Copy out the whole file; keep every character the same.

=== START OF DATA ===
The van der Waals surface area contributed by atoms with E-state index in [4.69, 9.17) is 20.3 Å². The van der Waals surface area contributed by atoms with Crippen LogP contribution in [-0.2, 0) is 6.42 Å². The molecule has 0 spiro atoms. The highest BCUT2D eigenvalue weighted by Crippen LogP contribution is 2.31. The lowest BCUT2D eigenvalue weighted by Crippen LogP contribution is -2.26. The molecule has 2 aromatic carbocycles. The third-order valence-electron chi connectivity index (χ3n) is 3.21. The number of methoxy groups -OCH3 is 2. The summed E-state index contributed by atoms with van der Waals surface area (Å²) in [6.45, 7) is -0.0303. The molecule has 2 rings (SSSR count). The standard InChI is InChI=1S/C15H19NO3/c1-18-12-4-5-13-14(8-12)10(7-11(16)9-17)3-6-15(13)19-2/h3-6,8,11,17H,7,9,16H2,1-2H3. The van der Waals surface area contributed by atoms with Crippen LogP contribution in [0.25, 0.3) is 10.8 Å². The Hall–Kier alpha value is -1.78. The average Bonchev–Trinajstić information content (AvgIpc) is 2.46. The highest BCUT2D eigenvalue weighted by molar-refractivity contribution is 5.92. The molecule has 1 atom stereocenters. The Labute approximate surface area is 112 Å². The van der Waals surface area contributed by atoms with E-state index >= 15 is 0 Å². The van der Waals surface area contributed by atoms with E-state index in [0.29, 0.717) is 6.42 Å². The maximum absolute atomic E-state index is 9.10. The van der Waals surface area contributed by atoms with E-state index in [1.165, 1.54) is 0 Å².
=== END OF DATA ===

The van der Waals surface area contributed by atoms with E-state index in [4.69, 9.17) is 20.3 Å². The van der Waals surface area contributed by atoms with Crippen LogP contribution in [-0.2, 0) is 6.42 Å². The molecule has 0 spiro atoms. The highest BCUT2D eigenvalue weighted by Crippen LogP contribution is 2.31. The lowest BCUT2D eigenvalue weighted by Crippen LogP contribution is -2.26. The molecule has 2 aromatic carbocycles. The third-order valence-electron chi connectivity index (χ3n) is 3.21. The number of methoxy groups -OCH3 is 2. The summed E-state index contributed by atoms with van der Waals surface area (Å²) in [6.45, 7) is -0.0303. The molecule has 2 rings (SSSR count). The standard InChI is InChI=1S/C15H19NO3/c1-18-12-4-5-13-14(8-12)10(7-11(16)9-17)3-6-15(13)19-2/h3-6,8,11,17H,7,9,16H2,1-2H3. The van der Waals surface area contributed by atoms with Crippen LogP contribution in [0.25, 0.3) is 10.8 Å². The Hall–Kier alpha value is -1.78. The average Bonchev–Trinajstić information content (AvgIpc) is 2.46. The highest BCUT2D eigenvalue weighted by molar-refractivity contribution is 5.92. The molecule has 1 atom stereocenters. The Labute approximate surface area is 112 Å². The van der Waals surface area contributed by atoms with E-state index >= 15 is 0 Å². The van der Waals surface area contributed by atoms with E-state index in [0.29, 0.717) is 6.42 Å². The maximum absolute atomic E-state index is 9.10. The van der Waals surface area contributed by atoms with E-state index in [1.165, 1.54) is 0 Å².